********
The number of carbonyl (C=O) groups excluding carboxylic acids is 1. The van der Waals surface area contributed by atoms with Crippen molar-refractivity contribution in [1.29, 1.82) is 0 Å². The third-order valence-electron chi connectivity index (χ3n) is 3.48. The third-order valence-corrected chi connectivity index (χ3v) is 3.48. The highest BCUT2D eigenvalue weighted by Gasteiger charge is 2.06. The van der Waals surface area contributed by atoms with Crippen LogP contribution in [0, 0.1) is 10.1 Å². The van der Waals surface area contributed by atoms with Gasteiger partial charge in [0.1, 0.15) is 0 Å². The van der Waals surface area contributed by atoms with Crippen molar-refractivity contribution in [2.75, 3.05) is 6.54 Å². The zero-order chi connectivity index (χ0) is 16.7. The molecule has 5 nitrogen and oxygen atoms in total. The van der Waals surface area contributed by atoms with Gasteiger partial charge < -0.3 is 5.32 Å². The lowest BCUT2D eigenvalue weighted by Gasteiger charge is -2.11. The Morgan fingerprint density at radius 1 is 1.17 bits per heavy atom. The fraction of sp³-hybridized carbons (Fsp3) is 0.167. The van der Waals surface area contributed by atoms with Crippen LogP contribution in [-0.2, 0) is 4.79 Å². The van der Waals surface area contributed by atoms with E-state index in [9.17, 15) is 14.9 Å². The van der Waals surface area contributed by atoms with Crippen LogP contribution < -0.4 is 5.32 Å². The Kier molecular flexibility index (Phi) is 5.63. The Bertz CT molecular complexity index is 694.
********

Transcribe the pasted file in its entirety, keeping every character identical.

The number of carbonyl (C=O) groups excluding carboxylic acids is 1. The van der Waals surface area contributed by atoms with Crippen molar-refractivity contribution in [1.29, 1.82) is 0 Å². The third-order valence-electron chi connectivity index (χ3n) is 3.48. The third-order valence-corrected chi connectivity index (χ3v) is 3.48. The highest BCUT2D eigenvalue weighted by Gasteiger charge is 2.06. The van der Waals surface area contributed by atoms with Crippen LogP contribution in [0, 0.1) is 10.1 Å². The van der Waals surface area contributed by atoms with Gasteiger partial charge in [0.1, 0.15) is 0 Å². The van der Waals surface area contributed by atoms with Crippen molar-refractivity contribution in [2.75, 3.05) is 6.54 Å². The zero-order chi connectivity index (χ0) is 16.7. The molecule has 5 nitrogen and oxygen atoms in total. The van der Waals surface area contributed by atoms with Gasteiger partial charge < -0.3 is 5.32 Å². The lowest BCUT2D eigenvalue weighted by Gasteiger charge is -2.11. The Morgan fingerprint density at radius 1 is 1.17 bits per heavy atom. The fraction of sp³-hybridized carbons (Fsp3) is 0.167. The van der Waals surface area contributed by atoms with Crippen LogP contribution in [-0.2, 0) is 4.79 Å². The van der Waals surface area contributed by atoms with E-state index in [9.17, 15) is 14.9 Å². The van der Waals surface area contributed by atoms with Crippen LogP contribution < -0.4 is 5.32 Å². The Kier molecular flexibility index (Phi) is 5.63. The Bertz CT molecular complexity index is 694.